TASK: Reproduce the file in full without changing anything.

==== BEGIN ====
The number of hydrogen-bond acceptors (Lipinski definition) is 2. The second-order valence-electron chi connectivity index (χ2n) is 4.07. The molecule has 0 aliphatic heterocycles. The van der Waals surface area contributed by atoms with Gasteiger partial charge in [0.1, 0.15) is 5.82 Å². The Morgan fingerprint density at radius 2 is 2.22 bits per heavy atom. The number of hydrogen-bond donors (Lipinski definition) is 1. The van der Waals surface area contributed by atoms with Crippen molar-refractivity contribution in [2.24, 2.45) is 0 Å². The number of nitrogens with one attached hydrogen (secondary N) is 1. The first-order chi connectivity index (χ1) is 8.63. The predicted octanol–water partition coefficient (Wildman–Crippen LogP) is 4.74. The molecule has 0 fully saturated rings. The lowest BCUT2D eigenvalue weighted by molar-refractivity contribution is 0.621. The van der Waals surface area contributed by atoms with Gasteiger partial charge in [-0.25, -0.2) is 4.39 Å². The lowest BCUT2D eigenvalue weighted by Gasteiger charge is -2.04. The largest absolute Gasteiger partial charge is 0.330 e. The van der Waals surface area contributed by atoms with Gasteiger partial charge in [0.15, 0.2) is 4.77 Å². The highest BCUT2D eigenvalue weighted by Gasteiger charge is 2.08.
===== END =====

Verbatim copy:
The number of hydrogen-bond acceptors (Lipinski definition) is 2. The second-order valence-electron chi connectivity index (χ2n) is 4.07. The molecule has 0 aliphatic heterocycles. The van der Waals surface area contributed by atoms with Gasteiger partial charge in [0.1, 0.15) is 5.82 Å². The Morgan fingerprint density at radius 2 is 2.22 bits per heavy atom. The number of hydrogen-bond donors (Lipinski definition) is 1. The van der Waals surface area contributed by atoms with Crippen molar-refractivity contribution in [2.24, 2.45) is 0 Å². The number of nitrogens with one attached hydrogen (secondary N) is 1. The first-order chi connectivity index (χ1) is 8.63. The predicted octanol–water partition coefficient (Wildman–Crippen LogP) is 4.74. The molecule has 0 fully saturated rings. The lowest BCUT2D eigenvalue weighted by molar-refractivity contribution is 0.621. The van der Waals surface area contributed by atoms with Gasteiger partial charge in [-0.25, -0.2) is 4.39 Å². The lowest BCUT2D eigenvalue weighted by Gasteiger charge is -2.04. The largest absolute Gasteiger partial charge is 0.330 e. The van der Waals surface area contributed by atoms with Gasteiger partial charge in [0.15, 0.2) is 4.77 Å². The highest BCUT2D eigenvalue weighted by Gasteiger charge is 2.08.